Despite the bad news… The world is safer today
News of the bombing of Al Qaeda and Iranian militias and of ISIS’s crimes has left the map of the Middle East bloodied. However, if we looked beyond that and our devastated region, looking at the world as a whole, we would see that the rates of violence have declined to a degree unprecedented in human history. This means that we are more peaceful than our ancestors of decades and even centuries past, when blood has sometimes been spilled because of simple personal insults or even just for fun. The world wars of the past no longer exist (the last world war started 70 years ago) and the chances of new world wars breaking out between the great powers are almost nil. It is a well-established fact that democracies do not go to war with each other, and this is precisely why Western powers strive to transform the majority of the countries of the world into democracies, to reduce the risks of barbaric wars, which are usually caused by regimes (like those of Hitler, Mussolini, Saddam Hussein and others).
With all the mistakes made by the Bush Jr. administration in Iraq, the main idea behind the war was to establish Middle Eastern democracies in which citizens could live in freedom and power change hands peacefully, this which would reduce tensions and acrimony. Of course, with hindsight, we can see that this was naive, but the aim was to reduce violence in the short term, even if this required the use of force for a limited period. However, the two world wars claimed more than 70 million lives, and it is hard to imagine seeing such numbers today. The main reason for this is the rise of the United States, a global liberal capitalist force that has made the world in its image and prevented new wars from breaking out. Due to the absence of this overwhelming political force, world wars separated by only a few years erupted in the first half of the 20th century, and they faded away thereafter.
Strangely enough, it was the rise of the idea of the state, which had been the cause of violence in the past, that ultimately reduced violence. After maturing and developing, he tamed his behavior and was defined by his monopoly on the use of violence, which is limited by law, which means that no one else can use violence. . In the past, tribes and ethnic and religious groups themselves enforced their laws and committed large-scale killings. However, the rise of the state as the only entity authorized to use force has ended social, class and other types of violence, and states have become the sole decision makers.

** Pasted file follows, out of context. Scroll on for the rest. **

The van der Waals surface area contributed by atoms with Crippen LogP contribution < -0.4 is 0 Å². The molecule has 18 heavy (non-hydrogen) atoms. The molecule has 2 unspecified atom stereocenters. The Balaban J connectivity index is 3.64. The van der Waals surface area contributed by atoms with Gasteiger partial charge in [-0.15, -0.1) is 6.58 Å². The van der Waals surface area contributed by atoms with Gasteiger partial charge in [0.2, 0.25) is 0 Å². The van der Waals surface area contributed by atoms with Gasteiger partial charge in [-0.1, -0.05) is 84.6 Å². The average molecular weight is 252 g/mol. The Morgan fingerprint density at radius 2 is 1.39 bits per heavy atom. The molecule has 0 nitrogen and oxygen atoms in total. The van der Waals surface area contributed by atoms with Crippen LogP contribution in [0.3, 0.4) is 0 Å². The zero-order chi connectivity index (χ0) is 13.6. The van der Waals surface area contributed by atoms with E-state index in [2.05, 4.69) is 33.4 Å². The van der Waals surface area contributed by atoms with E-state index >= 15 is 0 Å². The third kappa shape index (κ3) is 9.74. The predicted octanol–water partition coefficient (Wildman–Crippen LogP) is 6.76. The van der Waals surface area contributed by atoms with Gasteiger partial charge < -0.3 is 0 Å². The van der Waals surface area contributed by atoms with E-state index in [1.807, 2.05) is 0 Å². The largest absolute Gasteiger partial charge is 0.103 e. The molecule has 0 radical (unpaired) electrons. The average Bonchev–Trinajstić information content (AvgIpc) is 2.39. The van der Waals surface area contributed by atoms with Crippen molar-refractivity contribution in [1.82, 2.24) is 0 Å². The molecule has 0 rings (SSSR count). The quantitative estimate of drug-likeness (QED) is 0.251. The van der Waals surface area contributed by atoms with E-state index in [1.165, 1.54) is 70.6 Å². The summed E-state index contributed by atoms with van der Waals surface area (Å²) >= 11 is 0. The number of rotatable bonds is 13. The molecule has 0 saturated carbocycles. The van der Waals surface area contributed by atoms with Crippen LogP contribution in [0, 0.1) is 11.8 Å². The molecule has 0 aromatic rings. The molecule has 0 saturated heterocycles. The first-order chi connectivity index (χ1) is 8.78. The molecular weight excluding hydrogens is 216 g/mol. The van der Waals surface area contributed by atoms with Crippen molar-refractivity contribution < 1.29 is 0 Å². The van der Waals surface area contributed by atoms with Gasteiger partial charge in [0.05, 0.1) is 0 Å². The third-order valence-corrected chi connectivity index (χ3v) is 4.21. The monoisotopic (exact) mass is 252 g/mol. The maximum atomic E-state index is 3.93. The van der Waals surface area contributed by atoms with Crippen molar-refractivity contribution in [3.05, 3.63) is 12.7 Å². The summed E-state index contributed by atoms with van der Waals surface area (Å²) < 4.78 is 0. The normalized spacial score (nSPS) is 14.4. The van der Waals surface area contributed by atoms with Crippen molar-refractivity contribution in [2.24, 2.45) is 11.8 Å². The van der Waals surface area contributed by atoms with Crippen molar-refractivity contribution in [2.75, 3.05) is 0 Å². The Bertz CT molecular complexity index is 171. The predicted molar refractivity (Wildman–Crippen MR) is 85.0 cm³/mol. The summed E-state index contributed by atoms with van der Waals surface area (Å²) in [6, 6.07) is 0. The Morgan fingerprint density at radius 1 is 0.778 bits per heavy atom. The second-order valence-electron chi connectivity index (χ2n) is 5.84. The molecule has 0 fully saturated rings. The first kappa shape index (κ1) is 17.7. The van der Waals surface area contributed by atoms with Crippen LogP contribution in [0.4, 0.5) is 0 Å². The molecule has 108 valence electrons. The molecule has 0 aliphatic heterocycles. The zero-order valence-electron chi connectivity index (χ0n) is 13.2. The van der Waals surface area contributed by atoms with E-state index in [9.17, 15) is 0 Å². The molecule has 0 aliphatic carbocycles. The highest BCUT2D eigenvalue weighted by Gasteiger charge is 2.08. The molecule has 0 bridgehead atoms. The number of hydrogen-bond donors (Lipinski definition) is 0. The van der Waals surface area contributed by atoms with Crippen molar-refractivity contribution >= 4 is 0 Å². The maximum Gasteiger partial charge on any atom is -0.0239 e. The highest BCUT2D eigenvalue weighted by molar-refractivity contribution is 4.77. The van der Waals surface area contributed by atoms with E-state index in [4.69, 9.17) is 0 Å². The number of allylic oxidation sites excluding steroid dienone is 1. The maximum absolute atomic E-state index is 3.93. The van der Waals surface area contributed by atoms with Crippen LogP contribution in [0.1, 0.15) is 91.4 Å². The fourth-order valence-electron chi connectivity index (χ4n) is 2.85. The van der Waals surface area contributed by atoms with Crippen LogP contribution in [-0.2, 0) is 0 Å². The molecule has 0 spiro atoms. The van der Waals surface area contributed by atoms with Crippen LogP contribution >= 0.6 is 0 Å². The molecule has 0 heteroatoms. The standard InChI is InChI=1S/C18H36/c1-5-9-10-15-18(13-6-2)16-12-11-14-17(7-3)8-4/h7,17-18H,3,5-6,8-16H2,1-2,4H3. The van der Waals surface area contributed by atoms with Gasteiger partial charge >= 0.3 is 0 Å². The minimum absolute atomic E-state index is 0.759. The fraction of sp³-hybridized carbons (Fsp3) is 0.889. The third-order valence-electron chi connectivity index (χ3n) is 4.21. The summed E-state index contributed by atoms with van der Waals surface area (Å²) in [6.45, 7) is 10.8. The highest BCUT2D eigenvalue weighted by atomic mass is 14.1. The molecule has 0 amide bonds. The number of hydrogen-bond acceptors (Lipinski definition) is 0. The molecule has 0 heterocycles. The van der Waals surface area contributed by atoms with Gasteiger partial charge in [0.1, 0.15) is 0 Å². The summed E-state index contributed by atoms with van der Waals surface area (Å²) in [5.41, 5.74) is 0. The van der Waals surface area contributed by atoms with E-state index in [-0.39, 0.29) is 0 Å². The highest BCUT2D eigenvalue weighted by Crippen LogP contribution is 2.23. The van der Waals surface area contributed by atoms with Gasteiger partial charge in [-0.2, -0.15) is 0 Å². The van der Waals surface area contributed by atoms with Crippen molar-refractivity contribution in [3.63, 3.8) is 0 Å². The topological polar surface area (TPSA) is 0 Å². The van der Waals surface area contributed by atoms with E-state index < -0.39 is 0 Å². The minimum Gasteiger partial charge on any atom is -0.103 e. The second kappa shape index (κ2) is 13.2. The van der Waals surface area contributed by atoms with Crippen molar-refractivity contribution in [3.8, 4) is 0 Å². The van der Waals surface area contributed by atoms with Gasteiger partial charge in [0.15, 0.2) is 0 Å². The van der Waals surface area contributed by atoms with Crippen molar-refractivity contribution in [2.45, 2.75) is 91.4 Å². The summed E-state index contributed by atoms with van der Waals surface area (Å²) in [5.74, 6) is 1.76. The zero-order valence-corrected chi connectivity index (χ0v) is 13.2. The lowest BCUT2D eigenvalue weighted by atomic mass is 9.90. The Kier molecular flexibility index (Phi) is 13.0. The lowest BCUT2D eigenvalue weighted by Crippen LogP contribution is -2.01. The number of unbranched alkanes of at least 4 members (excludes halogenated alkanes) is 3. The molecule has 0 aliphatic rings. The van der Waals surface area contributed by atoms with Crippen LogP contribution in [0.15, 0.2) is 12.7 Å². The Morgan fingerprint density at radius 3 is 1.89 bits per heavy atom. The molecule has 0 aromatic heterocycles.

Some states are unable to cope with certain tribal customs, such as honor killings, and we see increasing violence in these places. Some bogus regimes have also contributed to the increase in violence and have dedicated entire apparatuses to committing crimes. Not long ago, a barbaric mob killed a young woman accused of insulting the Holy Quran in Pakistan, an accusation which later became evident was malicious. They applied their own laws, the state being totally absent. It is not difficult to imagine how crime and murder rates would increase if these groups became prosecutors, judges and executioners.
Beyond wars, armies and states, individual violence has also declined at an unprecedented rate. Only a few of us will die from the types of widespread violence seen in the past.
Today, the chances of dying at the hands of another are much lower, and this is what psychologist Steven Pinker calls “the triumph of the best angels in our nature”, by which he means the triumph of good in us on our bad natures. . This happened for material reasons, not by chance. Human behavior has been civilized by the victory of reason over fantasy since the European Enlightenment. This has helped to pose important and unavoidable questions about the logic of issues such as slavery and torture, and the rise of the culture of human rights. The conception of a society based on human rights gave women, children and ethnic groups rights that had been denied them. Of course, the expansion of world trade has also been the root of the long period of peace we live in due to shared interests and common projects that create new opportunities for cooperation and mitigate hostility.
The absence of these political and intellectual developments in other parts of the world, such as the Middle East and Africa, explains the increased number of victims there. Despite this, and in contrast to visions idealizing the past and pessimistic about the future, grandsons are more peaceful and civilized than their grandparents had been, or at least they are less violent. This calls for optimism.